Three Cups Deep: Lions vs. Falcons

>> 10.24.2011

coffee

This Sunday, the Lions lost their second straight game. They—especially, the offense—especially Matthew Stafford——looked nothing like the team that started the season 5-0, scoring 30+ points per game in the process. When the Lions gave up on the first half by running Keiland Williams twice in a row, the boo birds came out. You could hear them at points throughout the second half, as the Lions offense again failed to find the extra gear they had against Dallas and Minnesota.

It’s amazing how quickly us fans get accustomed to success. Between December 24th, 2007 and December 18, 2010 the Lions won just five games. The Lions started the 2011 season with five consecutive wins and suddenly we’re booing our our team.

I don’t understand the entitled fan.

I’m hearing a lot about “wanting to see good effort,” as if we’d rather watch a talentless team Rudy their way to a close losses than an extremely young, talented team grow into a dynasty before our eyes. So Matthew Stafford had a bad day at the office; why pouncing on him and ride him like he’s Scott Mitchell?

I’m seeing lots of, “I paid good money for those tickets, I deserve to see better than that” today. Deserve to see better than what, 5-2? The Lions in sole possession of the top wild card spot?

Earth to Entitled Lions Fan: it’s not because they’re not trying, it’s because they’re not executing. Matthew Stafford isn’t seeing the field like he’s been all season. The receivers aren’t bailing him out like they have all season. Somehow the gameplans which have worked to a “T” all season long aren’t putting the players in a position to succeed. Blame the coaches, blame the receivers and yes—blame Stafford. But don’t boo him.

When Stafford and the Lions most needed their fans to support them, the fans were booing them. When the defense most needed to the fans to be loud, they were quiet. When Matthew Stafford—and his confidence—were under attack from all angles, Lions fans didn’t rally to his defense, they joined in the attack. I can almost hear some loser shouting from the stands, “HEY STAFFORD! WHERE’S YOUR CONFIDENCE, YOU LOUSY BUM!!”

One of the interesting things about soccer—primarily, English soccer—is that the diehard fans aren’t called “fans,” they’re called “supporters.” It’s an important distinction. We should be supporting our team through thick and thin—especially when the “thin” is a slight lessening of the gloriously lovely “thick” our team has slathered all over the schedule to date. Double-especially when it was so very, very thin for so very, very long.

What’s the point of keeping the little blue flame burning all offseason if we’re just going to walk away the moment everything isn’t perfect? Why spend the longest, bleakest football winter ever refreshing websites and frequenting forums just to turn around and boo the team you allegedly support? It makes no sense—and worse, it makes all the cheering from prior weeks sound craven and false; the worst sort of bandwagoning.

Lions fans aren’t entitled to see winning football, any more than Lions players or coaches are entitled to their jobs. Everything that’s gone wrong can be put right. Nothing’s broken that can’t be fixed. Everything that helped the Lions go 5-0 can help them go 6-2. If you’re a Detroit Lions fan—a Detroit Lions supporter—then help them climb back up the mountain, don’t kick dust in their eyes.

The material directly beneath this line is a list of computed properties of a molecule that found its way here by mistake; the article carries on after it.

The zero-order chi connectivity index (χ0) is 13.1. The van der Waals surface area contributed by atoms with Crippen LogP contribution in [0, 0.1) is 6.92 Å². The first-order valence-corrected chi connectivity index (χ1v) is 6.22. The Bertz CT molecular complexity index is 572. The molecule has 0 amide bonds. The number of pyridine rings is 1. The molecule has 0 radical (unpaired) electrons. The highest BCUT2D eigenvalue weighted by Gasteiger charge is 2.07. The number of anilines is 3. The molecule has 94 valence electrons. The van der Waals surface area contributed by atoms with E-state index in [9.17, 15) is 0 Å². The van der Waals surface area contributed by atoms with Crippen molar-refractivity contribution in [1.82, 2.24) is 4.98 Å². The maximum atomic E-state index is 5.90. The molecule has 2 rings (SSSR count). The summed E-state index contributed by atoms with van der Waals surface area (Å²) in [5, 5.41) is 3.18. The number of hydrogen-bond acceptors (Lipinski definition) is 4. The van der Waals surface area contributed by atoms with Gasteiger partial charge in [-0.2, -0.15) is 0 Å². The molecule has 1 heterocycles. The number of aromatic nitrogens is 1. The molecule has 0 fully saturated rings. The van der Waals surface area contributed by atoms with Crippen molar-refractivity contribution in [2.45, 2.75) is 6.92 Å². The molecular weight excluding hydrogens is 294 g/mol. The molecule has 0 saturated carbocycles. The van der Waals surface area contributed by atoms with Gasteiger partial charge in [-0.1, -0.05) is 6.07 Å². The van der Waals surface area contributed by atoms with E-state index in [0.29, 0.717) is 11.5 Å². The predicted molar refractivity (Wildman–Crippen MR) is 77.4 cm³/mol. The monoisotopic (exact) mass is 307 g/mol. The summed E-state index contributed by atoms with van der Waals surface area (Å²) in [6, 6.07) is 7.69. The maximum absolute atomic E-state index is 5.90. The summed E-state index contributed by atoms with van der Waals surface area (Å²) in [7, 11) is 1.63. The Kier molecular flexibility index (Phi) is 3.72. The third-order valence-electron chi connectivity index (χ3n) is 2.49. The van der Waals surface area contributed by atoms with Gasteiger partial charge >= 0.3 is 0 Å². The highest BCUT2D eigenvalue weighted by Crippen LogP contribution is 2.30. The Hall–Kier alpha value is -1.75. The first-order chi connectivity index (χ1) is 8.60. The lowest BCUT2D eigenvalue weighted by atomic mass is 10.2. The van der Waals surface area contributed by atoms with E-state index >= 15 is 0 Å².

20 comments:

Alvin,  October 24, 2011 at 5:02 PM  

I hadn't thought of a Stafford Mitchell comparison til I read this article. But now that you say it, Stafford is playing like Mitchell right now. Not sure how you coach the happy feet out of him, that's gonna be a tough one. He's just gonna have to mature, cause throwing off his back foot with a side arm chuck just isn't going to get it done most weeks. BTW Ty, Here's Stafford's stats this year and I see two game where we threw for 70% and none where he completed 80% and his 60% overall completion % for the season is piss poor in this day and age. You might want to reevaluate your hyperbowl on Stafford. You panned me for mentioning it on the B/R, yet you pretty much said what I said verbatim last night here on you podcast,lol. Again I'm a Stafford fan and I didn't boo him, but its disturbing that he is getting more and more inaccurate with worse fundamentals every game.


Sun 10/23

vs
ATL

L 16-23 15 32 183 46.9 5.72 57 1 0 75.4
Sun 10/16

vs
SF

L 19-25 28 50 293 56.0 5.86 41 2 0 86.5
Mon 10/10

vs
CHI

W 24-13 19 26 219 73.1 8.42 73 2 1 107.7
Sun 10/2

@
DAL

W 34-30 21 43 240 48.8 5.58 24 2 1 71.8
Sun 9/25

@
MIN

W 26-23 (OT) 32 46 378 69.6 8.22 60 2 0 108.8

Jordan Cunningham,  October 24, 2011 at 5:24 PM  

Very good writing. These you are talking about are most likely the ones jumping on the bandwagon at the end of last season.

I have been a fan or rather a supporter since the late 90's, when I was old enough to follow football and care about it. I am now 23 and have seen the lions do a lot of things but never have I booed them or given up on them. Even after the 0-16 season, or rather, during that season I kept hope alive that they might win at least on game,which they didn't but they made the right moves to become a legit football team.

These Lions are building up to do something great and I can't wait to see them so it. I am just not excited to watch all the bandwagon fans come back when they are winning again. I mean come on, they cry when the team is 5-2. I don't know if those fans know it or not but that is a winning record.

Again, good article and I like your writing.

From a Lions Supporter.

Alvin2112,  October 24, 2011 at 5:33 PM